Dr_Doolittle Campaign > Let’s talk about ELEPHANT

WHOLE_istic Media and its team of collaborators include individuals, solopreneurs, artists, authors, singers, musicians, life coaches, therapists, small businesses and social media groups and pages from around the globe including > AUSTRALIA | CANADA | DUBAI | GERMANY | INDIA | IRELAND | PORTUGAL | SPAIN | UNITED KINGDOM | UNITED STATES | with more team members coming on board daily. This year long project features 24 animals.
African Savannah and African Forest Elephants are not as easily tamed as their Asian cousins

AFRICAN ELEPHANT >

Status: VULNERABLE | Image © National Geographic for more information go to African Elephants 101 on their website @ Nationalgeographic.com

ASIAN ELEPHANT >

Status: ENDANGERED | Image © National Geographic for more information go to Asian Elephants 101 on their website @ Nationalgeographic.com

HERDS AND HABITAT
Female elephants (cows) live in family herds with their young, but adult males (bulls) tend to roam on their own.

Elephants have a longer pregnancy than any other mammal – almost 22 months. Cows usually give birth to one calf every two to four years. At birth, elephants already weigh some 200 pounds and stand about 3 feet tall.

African elephants, unlike their Asian relatives, are not easily domesticated. They range throughout sub-Saharan Africa and the rain forests of central and West Africa. The continent’s northernmost elephants are found in Mali’s Sahel desert. The small, nomadic herd of Mali elephants migrates in a circular route through the desert in search of water.

DID YOU KNOW?

  • African elephant’s ears resemble the continent of Africa
  • Asian elephants ears are smaller
  • Length of pregnancy is 22 months
  • When born baby elephants are c. 200 pounds and 3 feet tall
  • They don’t sleep much, roaming massive distances to forage
  • They can’t jump
  • Elephants trunks have 100,000 different muscles
  • They go through 6 sets of teeth in their lifetime
  • Their brain structure is strikingly similar to humans
  • Elephants mourn their dead for many years
  • They recognise themselves – they have a sense of self (like us)
  • They Form deep family bonds (like we do)
  • They are capable of complex thoughts and feelings
  • They express Joy, Anger, Grief, Stress, Compassion, Love (as we do)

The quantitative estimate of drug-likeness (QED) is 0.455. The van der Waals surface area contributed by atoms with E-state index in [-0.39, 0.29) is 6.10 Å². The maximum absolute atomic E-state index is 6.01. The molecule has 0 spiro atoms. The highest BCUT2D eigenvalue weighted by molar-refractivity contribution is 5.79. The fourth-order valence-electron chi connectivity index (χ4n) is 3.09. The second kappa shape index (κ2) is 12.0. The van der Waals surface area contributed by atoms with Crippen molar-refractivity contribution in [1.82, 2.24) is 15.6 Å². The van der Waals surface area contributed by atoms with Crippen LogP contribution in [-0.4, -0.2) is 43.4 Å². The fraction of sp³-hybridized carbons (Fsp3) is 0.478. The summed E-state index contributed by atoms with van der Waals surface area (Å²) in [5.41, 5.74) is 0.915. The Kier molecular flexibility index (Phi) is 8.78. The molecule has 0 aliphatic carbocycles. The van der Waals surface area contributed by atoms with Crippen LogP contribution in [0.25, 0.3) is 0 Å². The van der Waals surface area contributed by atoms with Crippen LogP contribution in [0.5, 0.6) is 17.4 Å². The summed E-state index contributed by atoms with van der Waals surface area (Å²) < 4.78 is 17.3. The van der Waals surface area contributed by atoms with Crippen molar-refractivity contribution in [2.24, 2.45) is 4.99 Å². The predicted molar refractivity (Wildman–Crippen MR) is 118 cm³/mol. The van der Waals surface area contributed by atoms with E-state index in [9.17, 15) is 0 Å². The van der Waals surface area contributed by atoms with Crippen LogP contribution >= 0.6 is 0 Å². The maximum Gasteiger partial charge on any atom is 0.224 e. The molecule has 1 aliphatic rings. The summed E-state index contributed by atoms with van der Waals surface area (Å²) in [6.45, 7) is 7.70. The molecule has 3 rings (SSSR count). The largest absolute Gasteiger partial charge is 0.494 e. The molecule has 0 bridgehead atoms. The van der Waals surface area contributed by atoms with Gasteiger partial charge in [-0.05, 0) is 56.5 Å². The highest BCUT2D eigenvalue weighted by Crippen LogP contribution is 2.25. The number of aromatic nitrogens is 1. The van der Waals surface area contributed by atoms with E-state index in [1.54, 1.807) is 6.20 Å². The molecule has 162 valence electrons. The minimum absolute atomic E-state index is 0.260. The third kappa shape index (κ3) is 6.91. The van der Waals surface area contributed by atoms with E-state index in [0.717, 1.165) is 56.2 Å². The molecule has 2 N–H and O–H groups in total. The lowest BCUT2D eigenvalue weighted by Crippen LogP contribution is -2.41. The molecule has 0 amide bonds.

• They act on feelings and not solely for survival (just like us)
  • In India beautiful women are said to walk with an elephant’s gait
  • Asian elephants break off branches and use them to swat flies
  • Female Asian elephants don’t have tusks (neither do we)
  • Asian elephants were tamed over 4000 years ago

All information contained in this article is written and owned by © National Geographic or its contributors and taken directly from their website Nationalgeographic.com It is re-blogged here for information and educational purposes.

Elephants as Power Animals and Totems

Throughout history and many cultures, Elephants are respected and often revered or worshipped. Common symbolic Elephant meanings and attributes include strength, honour, stability, intelligence, durability, power, longevity, royalty and closely bonded matriarchial family units. To a Hindu the Elephant is manifest in the form of Ganesha, remover of all obstacles, a god of luck, fortune, protection and is called upon to bless new projects. Their qualities and ‘animal medicine’ is used for meditation and healing equally by holistic therapies and shamans alike. Animals are a constant source of inspiration for artists >

Author and artist Janne Henn is a member of the Dr_Doolittle Campaign Collaboration Team. For more information and more art visit her website @ Janne Henn.com

“I have always been deeply connected with Gaia, her Divine Creatures and Buddha. I paint the Buddha and Divine Series in Adoration for the Divine in all Mother Earth’s Creatures. I embrace all forms of the Divine. There is so much to learn from many perspectives.”

Ilisa Millermoon
Another member of the Dr_Doolittle Campaign Collaboration Team is Ilsa Millermoon. This painting is from her Buddha and the divine series. “Buddha and the Divine Baby Elephant No. 1376” For more information and more art visit her website @ Ilisa Millermoon.com

Dr_Doolittle Campaign > *A Collaboration project to gently send a message around the world* “For all species of animal, who unlike us, cannot speak for themselves.”

COMING SOON to the_BLOG > “Let’s talk about DOG”

WHOLE_istic Media Blog – Less artificial, more intelligent. A place where information, education and creative ideas flow with ease.

Visit and follow our Facebook Business page @ WHOLE_istic Media

Join our Facebook Group WHOLE_istic Media Tribe to keep up with all the news, views, tips, support, debates, resources and laughs.

One Reply to “Dr_Doolittle Campaign > Let’s talk about ELEPHANT”

Leave a Reply

Fill in your details below or click an icon to log in:

WordPress.com Logo

You are commenting using your WordPress.com account. Log Out /  Change )

Google+ photo

You are commenting using your Google+ account. Log Out /  Change )

Twitter picture

You are commenting using your Twitter account. Log Out /  Change )

Facebook photo

You are commenting using your Facebook account. Log Out /  Change )

Connecting to %s

This site uses Akismet to reduce spam. Learn how your comment data is processed.